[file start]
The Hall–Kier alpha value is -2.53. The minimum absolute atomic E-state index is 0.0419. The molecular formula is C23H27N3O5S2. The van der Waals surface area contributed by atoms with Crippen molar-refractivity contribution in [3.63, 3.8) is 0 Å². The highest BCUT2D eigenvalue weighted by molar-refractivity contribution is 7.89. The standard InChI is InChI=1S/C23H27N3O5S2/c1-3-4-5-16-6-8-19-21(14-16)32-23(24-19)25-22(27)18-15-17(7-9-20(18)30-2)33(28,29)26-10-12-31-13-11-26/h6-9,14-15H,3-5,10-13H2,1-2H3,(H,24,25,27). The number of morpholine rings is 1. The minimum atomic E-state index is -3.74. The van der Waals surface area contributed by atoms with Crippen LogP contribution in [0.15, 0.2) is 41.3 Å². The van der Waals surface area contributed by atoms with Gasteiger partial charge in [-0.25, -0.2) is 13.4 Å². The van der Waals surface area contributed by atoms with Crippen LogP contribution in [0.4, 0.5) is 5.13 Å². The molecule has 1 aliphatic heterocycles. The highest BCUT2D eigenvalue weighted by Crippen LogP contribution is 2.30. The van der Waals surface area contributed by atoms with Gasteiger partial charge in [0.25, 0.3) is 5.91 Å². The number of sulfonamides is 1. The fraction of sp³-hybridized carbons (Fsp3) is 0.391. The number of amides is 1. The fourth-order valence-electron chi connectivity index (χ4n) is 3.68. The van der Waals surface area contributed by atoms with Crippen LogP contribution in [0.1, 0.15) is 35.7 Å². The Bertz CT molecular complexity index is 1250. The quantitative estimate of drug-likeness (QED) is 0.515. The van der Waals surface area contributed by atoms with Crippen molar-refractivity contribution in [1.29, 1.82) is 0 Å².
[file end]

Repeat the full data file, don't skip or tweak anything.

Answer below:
The Hall–Kier alpha value is -2.53. The minimum absolute atomic E-state index is 0.0419. The molecular formula is C23H27N3O5S2. The van der Waals surface area contributed by atoms with Crippen molar-refractivity contribution in [3.63, 3.8) is 0 Å². The highest BCUT2D eigenvalue weighted by molar-refractivity contribution is 7.89. The standard InChI is InChI=1S/C23H27N3O5S2/c1-3-4-5-16-6-8-19-21(14-16)32-23(24-19)25-22(27)18-15-17(7-9-20(18)30-2)33(28,29)26-10-12-31-13-11-26/h6-9,14-15H,3-5,10-13H2,1-2H3,(H,24,25,27). The number of morpholine rings is 1. The minimum atomic E-state index is -3.74. The van der Waals surface area contributed by atoms with Crippen LogP contribution in [0.15, 0.2) is 41.3 Å². The van der Waals surface area contributed by atoms with Gasteiger partial charge in [-0.25, -0.2) is 13.4 Å². The van der Waals surface area contributed by atoms with Crippen LogP contribution in [0.4, 0.5) is 5.13 Å². The molecule has 1 aliphatic heterocycles. The highest BCUT2D eigenvalue weighted by Crippen LogP contribution is 2.30. The van der Waals surface area contributed by atoms with Gasteiger partial charge in [0.25, 0.3) is 5.91 Å². The number of sulfonamides is 1. The fraction of sp³-hybridized carbons (Fsp3) is 0.391. The number of amides is 1. The fourth-order valence-electron chi connectivity index (χ4n) is 3.68. The van der Waals surface area contributed by atoms with Crippen LogP contribution in [0.1, 0.15) is 35.7 Å². The Bertz CT molecular complexity index is 1250. The quantitative estimate of drug-likeness (QED) is 0.515. The van der Waals surface area contributed by atoms with Crippen molar-refractivity contribution in [1.29, 1.82) is 0 Å².